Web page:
3) And how do you feel about the book now?

It’s been a year and a bit since my first book Indigenous Species (an art book with one long poem), but only a few months since Rope—sometimes I still pinch myself that it’s real. I’m really very proud of it, and to have it in the company of other books I admire on shelves and in libraries. It’s made me more grounded in who I am as a poet, but also freer, to always push myself and go beyond, with a better understanding of what itches I’ve always been trying to poetically scratch, so to speak.

4) How have readers responded to the book?

It recently inspired a reader to begin creative writing, which, as you know, is our overarching top-secret poets’ agenda, and that’s beautiful to hear. It’s gotten wonderful reactions from poets I really respect, as well as from strangers, and I just feel very fortunate. Also, by a complete stroke of luck, I was able to read from Rope on BBC Radio 2 with Jonathan Ross, which is still unbelievable to me.

Another wondrous turn of events was that before the official launch in London, British Council brought me back home to Jakarta for the UK/ID Festival, so my family—not just my immediate family and friends, but cousins, aunts, nephews, some for the first time—showed up to support me, and they all got to see Rope’s cover on a big screen in lights. It means a lot to me that my cousins’ kids (we all grew up together, so I call them all my nephews and nieces) and family who’d never seen me perform before got to appreciate that, that being a poet and artist is something that can be an important calling to someone, and a way to connect people. One nephew asked, ‘How come the family didn’t get to go up on stage?’ which I hope means he’ll grow up to become a performing artist!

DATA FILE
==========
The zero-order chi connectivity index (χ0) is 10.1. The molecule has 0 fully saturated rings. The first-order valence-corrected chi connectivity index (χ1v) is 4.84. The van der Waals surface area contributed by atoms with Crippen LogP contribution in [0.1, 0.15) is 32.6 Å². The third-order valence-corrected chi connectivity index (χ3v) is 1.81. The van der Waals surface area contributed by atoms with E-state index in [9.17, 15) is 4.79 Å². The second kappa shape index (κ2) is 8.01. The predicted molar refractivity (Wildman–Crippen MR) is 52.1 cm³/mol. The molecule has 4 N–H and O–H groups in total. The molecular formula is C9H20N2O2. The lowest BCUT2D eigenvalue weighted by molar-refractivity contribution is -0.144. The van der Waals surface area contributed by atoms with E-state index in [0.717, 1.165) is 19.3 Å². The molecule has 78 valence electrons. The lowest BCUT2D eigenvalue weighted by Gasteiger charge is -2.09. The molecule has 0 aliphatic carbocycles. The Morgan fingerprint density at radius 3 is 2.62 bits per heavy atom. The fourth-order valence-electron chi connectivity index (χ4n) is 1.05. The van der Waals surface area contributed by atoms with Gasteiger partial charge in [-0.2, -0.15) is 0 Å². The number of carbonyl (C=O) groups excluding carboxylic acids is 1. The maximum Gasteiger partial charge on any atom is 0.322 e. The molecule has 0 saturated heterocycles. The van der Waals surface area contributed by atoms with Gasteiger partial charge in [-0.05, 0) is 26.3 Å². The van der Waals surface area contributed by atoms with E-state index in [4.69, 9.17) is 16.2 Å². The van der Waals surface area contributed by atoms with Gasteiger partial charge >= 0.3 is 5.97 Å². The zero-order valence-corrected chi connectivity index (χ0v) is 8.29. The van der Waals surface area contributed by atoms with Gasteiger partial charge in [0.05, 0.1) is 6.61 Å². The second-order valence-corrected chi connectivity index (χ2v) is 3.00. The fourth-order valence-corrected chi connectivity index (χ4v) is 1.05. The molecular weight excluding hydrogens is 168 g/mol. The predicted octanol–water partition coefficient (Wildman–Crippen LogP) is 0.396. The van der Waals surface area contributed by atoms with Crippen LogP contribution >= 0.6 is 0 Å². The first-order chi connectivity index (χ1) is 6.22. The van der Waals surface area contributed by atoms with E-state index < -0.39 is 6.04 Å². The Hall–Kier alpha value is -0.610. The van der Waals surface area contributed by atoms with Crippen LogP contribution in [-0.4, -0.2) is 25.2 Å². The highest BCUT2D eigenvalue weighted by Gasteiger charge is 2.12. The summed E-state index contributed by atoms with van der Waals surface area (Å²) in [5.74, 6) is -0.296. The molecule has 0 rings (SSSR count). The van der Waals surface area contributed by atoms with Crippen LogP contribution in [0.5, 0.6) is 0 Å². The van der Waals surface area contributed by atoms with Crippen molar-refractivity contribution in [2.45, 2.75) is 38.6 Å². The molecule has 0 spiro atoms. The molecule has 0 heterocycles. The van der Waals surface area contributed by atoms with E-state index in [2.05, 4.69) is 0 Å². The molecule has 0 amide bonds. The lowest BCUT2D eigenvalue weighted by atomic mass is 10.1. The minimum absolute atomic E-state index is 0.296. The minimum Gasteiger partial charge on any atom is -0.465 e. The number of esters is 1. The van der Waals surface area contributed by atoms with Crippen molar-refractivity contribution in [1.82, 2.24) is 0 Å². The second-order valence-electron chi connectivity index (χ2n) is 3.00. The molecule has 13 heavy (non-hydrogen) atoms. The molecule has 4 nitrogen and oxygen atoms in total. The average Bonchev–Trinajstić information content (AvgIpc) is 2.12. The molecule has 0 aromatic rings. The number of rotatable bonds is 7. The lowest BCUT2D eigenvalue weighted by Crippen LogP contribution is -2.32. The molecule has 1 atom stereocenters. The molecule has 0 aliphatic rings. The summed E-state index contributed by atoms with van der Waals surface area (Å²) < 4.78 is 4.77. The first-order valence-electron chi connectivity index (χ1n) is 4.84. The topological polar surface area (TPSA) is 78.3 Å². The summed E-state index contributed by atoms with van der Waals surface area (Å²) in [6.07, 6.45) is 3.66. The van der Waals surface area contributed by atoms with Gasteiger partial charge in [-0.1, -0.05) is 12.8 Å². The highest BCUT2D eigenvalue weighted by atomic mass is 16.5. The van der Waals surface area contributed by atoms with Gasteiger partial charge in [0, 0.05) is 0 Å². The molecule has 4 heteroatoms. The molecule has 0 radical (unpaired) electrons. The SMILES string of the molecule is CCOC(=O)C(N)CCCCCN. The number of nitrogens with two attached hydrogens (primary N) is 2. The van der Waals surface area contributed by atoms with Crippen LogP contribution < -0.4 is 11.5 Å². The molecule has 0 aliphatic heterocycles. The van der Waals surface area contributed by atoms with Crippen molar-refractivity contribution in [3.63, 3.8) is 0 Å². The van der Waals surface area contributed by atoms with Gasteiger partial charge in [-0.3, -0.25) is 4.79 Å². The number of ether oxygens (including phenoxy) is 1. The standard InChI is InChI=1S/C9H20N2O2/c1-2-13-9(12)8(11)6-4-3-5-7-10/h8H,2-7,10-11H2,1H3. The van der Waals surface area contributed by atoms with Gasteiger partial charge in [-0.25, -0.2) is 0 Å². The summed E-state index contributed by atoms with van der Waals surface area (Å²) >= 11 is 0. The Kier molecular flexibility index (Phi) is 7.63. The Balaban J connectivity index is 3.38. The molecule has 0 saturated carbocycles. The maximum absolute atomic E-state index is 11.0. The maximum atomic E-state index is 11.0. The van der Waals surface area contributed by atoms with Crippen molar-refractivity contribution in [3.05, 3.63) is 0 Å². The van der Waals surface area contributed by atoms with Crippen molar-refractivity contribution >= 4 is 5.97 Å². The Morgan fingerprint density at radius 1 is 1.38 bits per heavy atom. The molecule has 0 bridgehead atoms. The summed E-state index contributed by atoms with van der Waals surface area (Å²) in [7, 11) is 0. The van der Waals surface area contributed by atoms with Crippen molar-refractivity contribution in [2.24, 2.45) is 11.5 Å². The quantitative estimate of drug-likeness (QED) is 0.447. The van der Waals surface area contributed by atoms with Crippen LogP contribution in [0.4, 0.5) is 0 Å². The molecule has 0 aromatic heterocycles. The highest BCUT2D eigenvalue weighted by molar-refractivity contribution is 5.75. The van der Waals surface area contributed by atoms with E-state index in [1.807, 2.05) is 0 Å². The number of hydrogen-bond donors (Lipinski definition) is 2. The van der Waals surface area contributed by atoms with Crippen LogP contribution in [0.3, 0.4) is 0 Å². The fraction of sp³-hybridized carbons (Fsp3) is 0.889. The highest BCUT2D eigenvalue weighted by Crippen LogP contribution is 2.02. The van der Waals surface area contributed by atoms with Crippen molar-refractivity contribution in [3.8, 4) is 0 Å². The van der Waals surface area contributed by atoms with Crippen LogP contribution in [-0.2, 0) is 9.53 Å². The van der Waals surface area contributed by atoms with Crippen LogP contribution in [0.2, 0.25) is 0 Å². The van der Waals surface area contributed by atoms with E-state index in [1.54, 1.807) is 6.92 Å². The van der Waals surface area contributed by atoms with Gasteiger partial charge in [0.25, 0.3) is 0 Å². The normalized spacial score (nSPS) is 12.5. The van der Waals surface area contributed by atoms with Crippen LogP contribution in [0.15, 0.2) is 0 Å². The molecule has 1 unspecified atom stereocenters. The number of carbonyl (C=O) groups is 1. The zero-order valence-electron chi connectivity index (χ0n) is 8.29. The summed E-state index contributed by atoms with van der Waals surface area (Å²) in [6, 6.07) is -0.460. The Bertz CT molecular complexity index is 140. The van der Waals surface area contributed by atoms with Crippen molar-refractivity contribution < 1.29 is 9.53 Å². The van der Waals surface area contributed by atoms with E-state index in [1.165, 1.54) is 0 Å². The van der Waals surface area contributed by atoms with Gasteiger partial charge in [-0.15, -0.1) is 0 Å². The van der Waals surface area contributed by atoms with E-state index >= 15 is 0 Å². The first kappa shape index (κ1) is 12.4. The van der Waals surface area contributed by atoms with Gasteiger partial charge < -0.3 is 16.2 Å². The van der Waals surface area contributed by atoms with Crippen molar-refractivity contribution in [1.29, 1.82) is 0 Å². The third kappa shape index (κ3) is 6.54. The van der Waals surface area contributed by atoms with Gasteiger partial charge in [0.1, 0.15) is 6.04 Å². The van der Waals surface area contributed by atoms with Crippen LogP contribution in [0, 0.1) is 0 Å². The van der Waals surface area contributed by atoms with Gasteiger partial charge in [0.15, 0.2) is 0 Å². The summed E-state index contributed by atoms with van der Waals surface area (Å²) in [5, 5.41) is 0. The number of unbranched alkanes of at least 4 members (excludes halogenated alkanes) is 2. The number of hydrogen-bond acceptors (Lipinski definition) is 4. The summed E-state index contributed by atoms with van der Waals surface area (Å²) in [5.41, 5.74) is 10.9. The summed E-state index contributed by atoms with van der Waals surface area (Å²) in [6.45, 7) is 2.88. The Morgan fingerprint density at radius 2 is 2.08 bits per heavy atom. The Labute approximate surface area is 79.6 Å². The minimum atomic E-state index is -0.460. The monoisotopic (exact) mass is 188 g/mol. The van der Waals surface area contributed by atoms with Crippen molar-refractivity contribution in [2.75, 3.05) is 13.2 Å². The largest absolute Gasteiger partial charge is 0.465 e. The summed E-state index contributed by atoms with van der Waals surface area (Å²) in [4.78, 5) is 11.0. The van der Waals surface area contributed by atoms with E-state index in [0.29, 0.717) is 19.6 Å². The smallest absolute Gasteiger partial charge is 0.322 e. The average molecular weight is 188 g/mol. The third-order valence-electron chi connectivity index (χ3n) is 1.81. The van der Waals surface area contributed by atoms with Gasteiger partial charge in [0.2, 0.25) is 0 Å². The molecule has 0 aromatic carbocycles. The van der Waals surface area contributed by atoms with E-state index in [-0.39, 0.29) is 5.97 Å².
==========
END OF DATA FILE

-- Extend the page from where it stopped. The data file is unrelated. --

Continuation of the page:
5) How has the broader poetry community responded to the book (and do you track such things, or does the publisher, or how does that work for you?)?

I think, and hope, kindly, and with curiosity and appreciation. Having only lived in the UK for 2.5 years now, and not being British, I didn’t know what to expect, but people have been so welcoming. I think it’s easy for us to get excited about peers’ work here, since there’s so much coming out that’s brilliant. The best thing is when you find your work in conversation with other people’s work, and I hope that will always be the case. I keep track and post Rope coverage or reactions when I come across them, as it’s nice to have a record for yourself, and I always let my publisher know and vice versa.

6) Have you been writing poems since the book came out?

Yes, absolutely. It’s compulsion, procrastination, habit. I’ve nearly completed my second full-length collection over the past year, plus more poems for performance art projects past and future, including for my upcoming cross-genre manuscript, which has been my main project.